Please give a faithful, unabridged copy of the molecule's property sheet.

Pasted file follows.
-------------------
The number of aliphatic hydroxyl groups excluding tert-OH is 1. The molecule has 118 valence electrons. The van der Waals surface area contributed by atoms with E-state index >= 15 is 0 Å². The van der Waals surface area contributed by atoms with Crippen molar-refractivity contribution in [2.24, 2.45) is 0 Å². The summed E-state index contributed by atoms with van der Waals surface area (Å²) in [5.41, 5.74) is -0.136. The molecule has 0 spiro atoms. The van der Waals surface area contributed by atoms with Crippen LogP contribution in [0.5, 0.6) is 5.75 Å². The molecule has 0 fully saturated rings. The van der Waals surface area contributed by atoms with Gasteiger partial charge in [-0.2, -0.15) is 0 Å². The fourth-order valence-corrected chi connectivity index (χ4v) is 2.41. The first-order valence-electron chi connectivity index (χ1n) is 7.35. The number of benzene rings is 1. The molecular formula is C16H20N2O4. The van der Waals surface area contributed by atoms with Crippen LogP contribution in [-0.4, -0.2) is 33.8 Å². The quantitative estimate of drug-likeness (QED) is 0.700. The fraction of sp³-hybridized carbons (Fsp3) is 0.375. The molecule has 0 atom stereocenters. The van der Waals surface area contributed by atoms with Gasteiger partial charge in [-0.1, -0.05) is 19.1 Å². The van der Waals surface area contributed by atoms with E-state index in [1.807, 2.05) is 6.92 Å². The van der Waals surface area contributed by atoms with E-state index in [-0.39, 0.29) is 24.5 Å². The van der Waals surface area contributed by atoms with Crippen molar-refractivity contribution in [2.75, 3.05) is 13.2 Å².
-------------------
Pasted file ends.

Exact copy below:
The number of aliphatic hydroxyl groups excluding tert-OH is 1. The molecule has 118 valence electrons. The van der Waals surface area contributed by atoms with E-state index >= 15 is 0 Å². The van der Waals surface area contributed by atoms with Crippen molar-refractivity contribution in [2.24, 2.45) is 0 Å². The summed E-state index contributed by atoms with van der Waals surface area (Å²) in [5.41, 5.74) is -0.136. The molecule has 0 spiro atoms. The van der Waals surface area contributed by atoms with Crippen LogP contribution in [0.5, 0.6) is 5.75 Å². The molecule has 0 fully saturated rings. The van der Waals surface area contributed by atoms with Gasteiger partial charge in [-0.2, -0.15) is 0 Å². The fourth-order valence-corrected chi connectivity index (χ4v) is 2.41. The first-order valence-electron chi connectivity index (χ1n) is 7.35. The number of benzene rings is 1. The molecular formula is C16H20N2O4. The van der Waals surface area contributed by atoms with Crippen LogP contribution in [-0.4, -0.2) is 33.8 Å². The quantitative estimate of drug-likeness (QED) is 0.700. The fraction of sp³-hybridized carbons (Fsp3) is 0.375. The molecule has 0 atom stereocenters. The van der Waals surface area contributed by atoms with Gasteiger partial charge in [-0.1, -0.05) is 19.1 Å². The van der Waals surface area contributed by atoms with E-state index in [1.807, 2.05) is 6.92 Å². The van der Waals surface area contributed by atoms with E-state index in [-0.39, 0.29) is 24.5 Å². The van der Waals surface area contributed by atoms with Crippen molar-refractivity contribution in [2.75, 3.05) is 13.2 Å².